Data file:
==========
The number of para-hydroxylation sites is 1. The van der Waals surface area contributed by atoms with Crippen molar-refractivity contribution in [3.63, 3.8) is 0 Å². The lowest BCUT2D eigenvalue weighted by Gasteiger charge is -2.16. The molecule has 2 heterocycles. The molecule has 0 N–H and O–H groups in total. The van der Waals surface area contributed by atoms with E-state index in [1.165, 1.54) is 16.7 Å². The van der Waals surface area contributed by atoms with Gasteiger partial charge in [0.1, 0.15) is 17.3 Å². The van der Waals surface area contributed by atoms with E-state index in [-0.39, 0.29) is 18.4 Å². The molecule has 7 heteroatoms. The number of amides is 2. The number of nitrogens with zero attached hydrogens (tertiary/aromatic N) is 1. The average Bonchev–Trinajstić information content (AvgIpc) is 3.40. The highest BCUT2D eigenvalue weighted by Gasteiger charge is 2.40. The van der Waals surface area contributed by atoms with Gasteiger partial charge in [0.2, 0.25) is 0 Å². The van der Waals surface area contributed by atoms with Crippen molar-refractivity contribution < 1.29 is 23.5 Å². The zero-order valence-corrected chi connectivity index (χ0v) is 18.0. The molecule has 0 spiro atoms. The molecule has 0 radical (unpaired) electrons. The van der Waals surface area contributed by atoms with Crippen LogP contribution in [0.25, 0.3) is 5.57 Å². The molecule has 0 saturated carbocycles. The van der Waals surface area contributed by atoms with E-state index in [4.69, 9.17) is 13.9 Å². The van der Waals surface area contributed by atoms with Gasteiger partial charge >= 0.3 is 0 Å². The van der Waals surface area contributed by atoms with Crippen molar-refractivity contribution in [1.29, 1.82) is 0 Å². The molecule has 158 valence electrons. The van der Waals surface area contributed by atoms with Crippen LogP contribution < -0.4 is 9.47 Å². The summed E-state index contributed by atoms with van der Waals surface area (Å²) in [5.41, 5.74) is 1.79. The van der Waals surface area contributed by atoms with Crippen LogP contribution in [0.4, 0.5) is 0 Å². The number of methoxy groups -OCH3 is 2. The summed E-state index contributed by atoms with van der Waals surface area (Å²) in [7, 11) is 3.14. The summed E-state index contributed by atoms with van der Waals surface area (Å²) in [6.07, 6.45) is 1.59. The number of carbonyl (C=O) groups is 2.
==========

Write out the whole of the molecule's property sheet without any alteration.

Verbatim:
The number of para-hydroxylation sites is 1. The van der Waals surface area contributed by atoms with Crippen molar-refractivity contribution in [3.63, 3.8) is 0 Å². The lowest BCUT2D eigenvalue weighted by Gasteiger charge is -2.16. The molecule has 2 heterocycles. The molecule has 0 N–H and O–H groups in total. The van der Waals surface area contributed by atoms with E-state index in [1.165, 1.54) is 16.7 Å². The van der Waals surface area contributed by atoms with Gasteiger partial charge in [0.1, 0.15) is 17.3 Å². The van der Waals surface area contributed by atoms with E-state index in [-0.39, 0.29) is 18.4 Å². The molecule has 7 heteroatoms. The number of amides is 2. The number of nitrogens with zero attached hydrogens (tertiary/aromatic N) is 1. The average Bonchev–Trinajstić information content (AvgIpc) is 3.40. The highest BCUT2D eigenvalue weighted by Gasteiger charge is 2.40. The van der Waals surface area contributed by atoms with Gasteiger partial charge in [0.2, 0.25) is 0 Å². The van der Waals surface area contributed by atoms with Crippen molar-refractivity contribution < 1.29 is 23.5 Å². The zero-order valence-corrected chi connectivity index (χ0v) is 18.0. The molecule has 0 spiro atoms. The molecule has 0 radical (unpaired) electrons. The van der Waals surface area contributed by atoms with Crippen LogP contribution in [0.25, 0.3) is 5.57 Å². The molecule has 0 saturated carbocycles. The van der Waals surface area contributed by atoms with E-state index in [4.69, 9.17) is 13.9 Å². The van der Waals surface area contributed by atoms with Gasteiger partial charge >= 0.3 is 0 Å². The van der Waals surface area contributed by atoms with Crippen molar-refractivity contribution in [1.29, 1.82) is 0 Å². The molecule has 158 valence electrons. The van der Waals surface area contributed by atoms with Crippen LogP contribution < -0.4 is 9.47 Å². The summed E-state index contributed by atoms with van der Waals surface area (Å²) in [5.41, 5.74) is 1.79. The van der Waals surface area contributed by atoms with Crippen LogP contribution in [0.4, 0.5) is 0 Å². The number of methoxy groups -OCH3 is 2. The summed E-state index contributed by atoms with van der Waals surface area (Å²) in [7, 11) is 3.14. The summed E-state index contributed by atoms with van der Waals surface area (Å²) in [6.07, 6.45) is 1.59. The number of carbonyl (C=O) groups is 2.